Easter cookie wreaths

When I got the last King Arthur Flour in the mail, I couldn’t help but notice right away the recipe for Easter cookie wreaths.

They were pretty and looked like they’d be perfect to add to Easter baskets for the grandkids.

Plus, my granddaughter, Briar, loves anything — and I mean almost anything – if it’s got sprinkles on it. So these looked like a winner.


For the cookies

  • 2 tablespoons vegetable oil
  • 3 tablespoons unsalted butter, melted
  • 2 large eggs
  • 1 teaspoon vanilla extract
  • 1/8 teaspoon Fiori di Sicilia, optional
  • 3/4 teaspoon salt
  • 2 teaspoons baking powder
  • 1 cup confectioners’ or glazing sugar
  • 2 3/4 cups all-purpose flour

For the icing

  • 1 1/2 cups confectioners’ or glazing sugar
  • 2 tablespoons milk
  • 2 tablespoons light corn syrup
  • nonpareils, for decorating

Beat together the oil, butter, eggs, vanilla, Fiori, salt, baking powder, and sugar until smooth. Add the flour, mixing until smooth. Divide the dough in half, shape into disks, wrap in plastic, and refrigerate for at least 1 hour. (I only refrigerated mine for 45 minutes, and the dough was fine.)

CookieCutterPreheat your oven to 350°. Roll the dough 1/8″ thick on a lightly floured work surface. Cut out 2-inch circles and transfer them to greased or parchment-lined baking sheets, leaving about 1 inch between them.

Using a 1/2-inch pastry tip — or whatever else you have handy — cut out a center circle from each cookie. When you’ve cut all of the cookies you can, gather up all of the dough pieces, re-roll and cut out more. MakingCookieCenter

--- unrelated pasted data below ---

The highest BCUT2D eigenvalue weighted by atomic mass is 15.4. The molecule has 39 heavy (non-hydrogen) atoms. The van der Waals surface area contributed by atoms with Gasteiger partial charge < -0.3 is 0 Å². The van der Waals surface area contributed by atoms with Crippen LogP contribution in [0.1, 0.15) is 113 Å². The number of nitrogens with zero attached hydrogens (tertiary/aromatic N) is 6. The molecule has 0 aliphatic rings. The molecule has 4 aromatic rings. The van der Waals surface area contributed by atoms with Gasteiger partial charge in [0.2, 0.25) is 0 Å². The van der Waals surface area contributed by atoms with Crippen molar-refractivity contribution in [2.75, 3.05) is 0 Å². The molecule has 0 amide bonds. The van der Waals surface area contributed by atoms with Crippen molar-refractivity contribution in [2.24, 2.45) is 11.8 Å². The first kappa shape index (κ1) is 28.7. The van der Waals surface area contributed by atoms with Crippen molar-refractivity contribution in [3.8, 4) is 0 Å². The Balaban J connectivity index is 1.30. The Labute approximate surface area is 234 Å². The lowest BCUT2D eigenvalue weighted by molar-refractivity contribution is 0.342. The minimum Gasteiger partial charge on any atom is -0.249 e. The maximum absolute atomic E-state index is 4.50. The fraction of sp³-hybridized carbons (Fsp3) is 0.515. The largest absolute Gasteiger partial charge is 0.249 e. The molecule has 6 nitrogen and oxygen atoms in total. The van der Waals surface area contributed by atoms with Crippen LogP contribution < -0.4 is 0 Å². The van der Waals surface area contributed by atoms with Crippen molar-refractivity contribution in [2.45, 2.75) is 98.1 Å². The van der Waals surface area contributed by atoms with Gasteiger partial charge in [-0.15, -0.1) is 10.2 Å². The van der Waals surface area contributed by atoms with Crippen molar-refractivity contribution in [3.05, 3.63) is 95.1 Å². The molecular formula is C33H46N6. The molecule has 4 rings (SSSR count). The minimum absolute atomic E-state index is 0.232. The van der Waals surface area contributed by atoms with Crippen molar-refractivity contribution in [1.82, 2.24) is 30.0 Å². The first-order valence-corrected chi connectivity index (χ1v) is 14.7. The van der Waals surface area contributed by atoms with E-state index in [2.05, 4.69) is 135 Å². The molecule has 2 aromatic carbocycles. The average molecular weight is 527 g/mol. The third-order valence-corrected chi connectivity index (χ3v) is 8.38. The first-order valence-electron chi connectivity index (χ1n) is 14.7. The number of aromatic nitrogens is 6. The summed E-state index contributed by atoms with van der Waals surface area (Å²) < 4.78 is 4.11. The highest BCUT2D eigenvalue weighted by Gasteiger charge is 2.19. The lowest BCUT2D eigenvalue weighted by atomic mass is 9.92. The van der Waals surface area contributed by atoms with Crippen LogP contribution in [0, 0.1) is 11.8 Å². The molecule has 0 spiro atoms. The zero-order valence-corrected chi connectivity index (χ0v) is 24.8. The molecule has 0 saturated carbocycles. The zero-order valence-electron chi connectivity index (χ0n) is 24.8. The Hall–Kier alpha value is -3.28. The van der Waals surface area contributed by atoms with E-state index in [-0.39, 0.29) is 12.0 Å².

Bake the cookies for 10 to 12 minutes, until their bottoms and edges have turned slightly golden; they won’t brown very much.  Transfer the cookies to a rack to cool completely before icing. WreathBeforeOven

To make the icing, combine all of the ingredients — except the nonpareils, of course — until smooth. Dip the top of each cookie into the icing, and sprinkle with nonpareils. Allow the icing to set before serving or storing the cookies. WreathCookiesAreDone

This recipe yielded  27 cookies for me. If you’ve never worked with Fiori di sicilia, I suggest you try it. It has a lovely, light citrusy taste that isn’t overpowering. In fact, when I make these cookies again, I’m going to use 1/4 or 1/2 teaspoon of it to rev up the flavor a bit.

If you try these, let me know how they turned out for you. I’m hoping my grandkids like them more than a plain old boring chocolate bunny in their Easter baskets. After all, anyone can buy a chocolate bunny, but only a super-duper grandma will make cookies. 🙂


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